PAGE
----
It is true that President Bush has pledged to reduce deployed U.S. nuclear weapons. President Bush and Russian President Vladimir Putin signed the Strategic Offensive Reductions Treaty, which would reduce each nation’s operationally deployed nuclear weapons to between 1,700 and 2,200 warheads. However, the cuts do not have to take effect until the expiration date of the treaty: December 31, 2012. Moreover, there are minimal accounting and verification measures within the treaty. Besides granting 10 years to make the reductions, the treaty allows both sides to keep thousands of their withdrawn warheads in reserve rather than destroying them, and it gives either party the right to withdraw from the agreement on just 90 days notice. Additionally, the arms accord does nothing to secure or destroy Russia’s warheads or stocks of highly enriched uranium and plutonium.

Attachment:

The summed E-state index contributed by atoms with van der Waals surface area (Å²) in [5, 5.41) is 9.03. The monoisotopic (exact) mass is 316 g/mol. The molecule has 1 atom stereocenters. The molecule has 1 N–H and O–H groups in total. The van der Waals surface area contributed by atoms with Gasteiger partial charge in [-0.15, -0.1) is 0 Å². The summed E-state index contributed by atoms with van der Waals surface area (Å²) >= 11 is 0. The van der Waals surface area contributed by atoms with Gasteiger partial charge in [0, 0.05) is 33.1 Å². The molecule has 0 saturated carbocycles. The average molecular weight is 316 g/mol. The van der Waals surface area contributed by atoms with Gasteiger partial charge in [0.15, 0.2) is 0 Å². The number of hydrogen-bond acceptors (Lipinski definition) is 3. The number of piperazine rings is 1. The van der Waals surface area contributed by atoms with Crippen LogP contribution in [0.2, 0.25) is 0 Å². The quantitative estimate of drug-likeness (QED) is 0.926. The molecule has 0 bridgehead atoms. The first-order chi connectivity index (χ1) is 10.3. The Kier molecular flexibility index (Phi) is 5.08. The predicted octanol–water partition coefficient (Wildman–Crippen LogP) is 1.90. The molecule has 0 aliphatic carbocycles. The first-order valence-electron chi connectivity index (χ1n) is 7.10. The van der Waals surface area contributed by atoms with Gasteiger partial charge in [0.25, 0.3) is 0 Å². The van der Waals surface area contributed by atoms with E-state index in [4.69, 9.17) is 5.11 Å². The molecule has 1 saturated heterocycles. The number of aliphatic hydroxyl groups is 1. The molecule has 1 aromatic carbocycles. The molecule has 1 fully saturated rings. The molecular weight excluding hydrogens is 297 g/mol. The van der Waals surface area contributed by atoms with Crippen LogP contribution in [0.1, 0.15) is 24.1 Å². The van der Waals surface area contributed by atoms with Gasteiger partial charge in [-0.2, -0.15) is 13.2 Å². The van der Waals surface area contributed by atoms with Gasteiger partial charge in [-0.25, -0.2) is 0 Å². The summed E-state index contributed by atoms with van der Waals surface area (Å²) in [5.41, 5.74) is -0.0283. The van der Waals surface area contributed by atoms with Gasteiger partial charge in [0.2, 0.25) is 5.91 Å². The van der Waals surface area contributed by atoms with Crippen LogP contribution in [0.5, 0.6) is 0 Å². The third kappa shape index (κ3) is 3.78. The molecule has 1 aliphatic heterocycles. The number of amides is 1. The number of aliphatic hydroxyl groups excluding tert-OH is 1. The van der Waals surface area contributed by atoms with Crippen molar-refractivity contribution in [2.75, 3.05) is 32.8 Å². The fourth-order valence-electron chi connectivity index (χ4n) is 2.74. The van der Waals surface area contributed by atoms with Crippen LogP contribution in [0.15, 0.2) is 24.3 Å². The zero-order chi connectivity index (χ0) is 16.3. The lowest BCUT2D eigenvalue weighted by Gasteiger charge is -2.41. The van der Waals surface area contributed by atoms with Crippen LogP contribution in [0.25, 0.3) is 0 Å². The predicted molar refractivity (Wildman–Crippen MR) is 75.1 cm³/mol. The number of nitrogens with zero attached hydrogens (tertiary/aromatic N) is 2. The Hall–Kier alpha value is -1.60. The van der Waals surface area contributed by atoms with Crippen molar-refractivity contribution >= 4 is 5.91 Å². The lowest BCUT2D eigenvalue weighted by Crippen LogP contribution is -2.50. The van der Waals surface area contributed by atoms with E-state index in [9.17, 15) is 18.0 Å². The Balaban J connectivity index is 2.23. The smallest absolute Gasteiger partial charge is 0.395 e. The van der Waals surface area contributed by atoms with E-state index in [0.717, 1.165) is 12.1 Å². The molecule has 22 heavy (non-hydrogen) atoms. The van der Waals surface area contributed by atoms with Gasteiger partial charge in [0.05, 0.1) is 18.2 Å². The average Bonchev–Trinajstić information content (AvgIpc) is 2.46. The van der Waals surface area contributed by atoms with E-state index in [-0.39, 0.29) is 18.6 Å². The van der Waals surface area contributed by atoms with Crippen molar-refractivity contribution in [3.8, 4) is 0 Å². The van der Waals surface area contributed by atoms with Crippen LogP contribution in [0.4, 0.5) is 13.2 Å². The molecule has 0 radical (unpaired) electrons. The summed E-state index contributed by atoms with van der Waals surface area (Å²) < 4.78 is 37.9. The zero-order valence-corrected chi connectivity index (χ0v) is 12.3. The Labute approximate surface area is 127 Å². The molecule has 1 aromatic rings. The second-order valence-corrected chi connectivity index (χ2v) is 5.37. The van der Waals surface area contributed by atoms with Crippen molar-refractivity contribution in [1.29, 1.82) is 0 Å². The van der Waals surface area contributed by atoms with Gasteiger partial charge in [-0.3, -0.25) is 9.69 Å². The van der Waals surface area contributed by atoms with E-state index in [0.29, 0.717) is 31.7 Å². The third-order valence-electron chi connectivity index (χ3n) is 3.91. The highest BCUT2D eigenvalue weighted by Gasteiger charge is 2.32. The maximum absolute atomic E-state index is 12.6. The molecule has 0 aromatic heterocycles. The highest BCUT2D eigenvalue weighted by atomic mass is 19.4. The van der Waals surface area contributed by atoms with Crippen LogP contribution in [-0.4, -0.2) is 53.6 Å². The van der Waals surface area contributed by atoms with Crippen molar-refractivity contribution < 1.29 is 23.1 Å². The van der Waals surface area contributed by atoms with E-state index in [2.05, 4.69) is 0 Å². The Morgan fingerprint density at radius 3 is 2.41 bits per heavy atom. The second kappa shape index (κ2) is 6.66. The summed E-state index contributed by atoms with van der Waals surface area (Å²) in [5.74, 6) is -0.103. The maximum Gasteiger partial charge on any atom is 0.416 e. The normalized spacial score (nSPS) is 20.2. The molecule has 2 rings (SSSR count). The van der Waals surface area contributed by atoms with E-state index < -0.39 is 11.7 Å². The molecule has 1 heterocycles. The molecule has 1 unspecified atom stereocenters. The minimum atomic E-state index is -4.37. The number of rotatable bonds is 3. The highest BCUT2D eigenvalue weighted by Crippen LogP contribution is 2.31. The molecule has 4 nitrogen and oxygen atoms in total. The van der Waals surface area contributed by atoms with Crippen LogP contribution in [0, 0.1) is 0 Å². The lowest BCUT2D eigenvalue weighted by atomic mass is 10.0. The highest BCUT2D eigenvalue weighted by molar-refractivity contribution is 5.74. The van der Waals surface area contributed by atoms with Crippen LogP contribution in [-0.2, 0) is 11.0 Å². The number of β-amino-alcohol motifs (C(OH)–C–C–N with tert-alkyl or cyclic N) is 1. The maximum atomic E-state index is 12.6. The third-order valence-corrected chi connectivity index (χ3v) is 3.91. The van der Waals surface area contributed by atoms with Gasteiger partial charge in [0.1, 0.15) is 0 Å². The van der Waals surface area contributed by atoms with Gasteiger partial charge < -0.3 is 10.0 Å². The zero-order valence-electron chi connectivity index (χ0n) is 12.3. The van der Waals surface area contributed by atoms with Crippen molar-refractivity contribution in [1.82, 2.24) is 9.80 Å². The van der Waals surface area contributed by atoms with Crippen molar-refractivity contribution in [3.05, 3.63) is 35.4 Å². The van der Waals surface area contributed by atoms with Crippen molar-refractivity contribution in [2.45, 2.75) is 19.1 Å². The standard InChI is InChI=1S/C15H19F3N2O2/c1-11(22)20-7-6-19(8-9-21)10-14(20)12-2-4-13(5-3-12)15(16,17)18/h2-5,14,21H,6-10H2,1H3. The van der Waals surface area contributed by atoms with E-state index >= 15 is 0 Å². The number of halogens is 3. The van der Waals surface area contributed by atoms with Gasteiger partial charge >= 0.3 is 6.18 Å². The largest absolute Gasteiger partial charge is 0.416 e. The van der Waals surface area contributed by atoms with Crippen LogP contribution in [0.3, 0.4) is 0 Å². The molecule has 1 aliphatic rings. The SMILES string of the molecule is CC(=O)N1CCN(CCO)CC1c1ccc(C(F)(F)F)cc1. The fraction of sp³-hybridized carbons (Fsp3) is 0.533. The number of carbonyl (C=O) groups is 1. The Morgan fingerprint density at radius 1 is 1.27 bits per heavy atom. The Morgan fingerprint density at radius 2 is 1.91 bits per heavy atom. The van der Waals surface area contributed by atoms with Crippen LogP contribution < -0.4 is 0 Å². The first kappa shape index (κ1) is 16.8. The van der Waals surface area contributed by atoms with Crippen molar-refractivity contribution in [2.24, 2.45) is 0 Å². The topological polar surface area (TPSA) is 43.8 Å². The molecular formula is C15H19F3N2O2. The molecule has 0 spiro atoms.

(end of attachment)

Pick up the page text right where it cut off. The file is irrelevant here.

Shortly before Bush’s inauguration, a bipartisan task force chaired by former Senate Majority Leader Howard Baker and former White House Counsel Lloyd Cutler reported that “the most urgent national security threat to the U.S. today is the danger that weapons of mass destruction or weapons-usable material in Russia could be stolen and sold to terrorists or hostile nation-states and used against American troops abroad or citizens at home.” The task force recommended the development of a $3-billion-per-year, long-term plan to safeguard, destroy, or neutralize Russian nuclear materials. Total current funding for all nonproliferation programs—international and national—is less than $2 billion.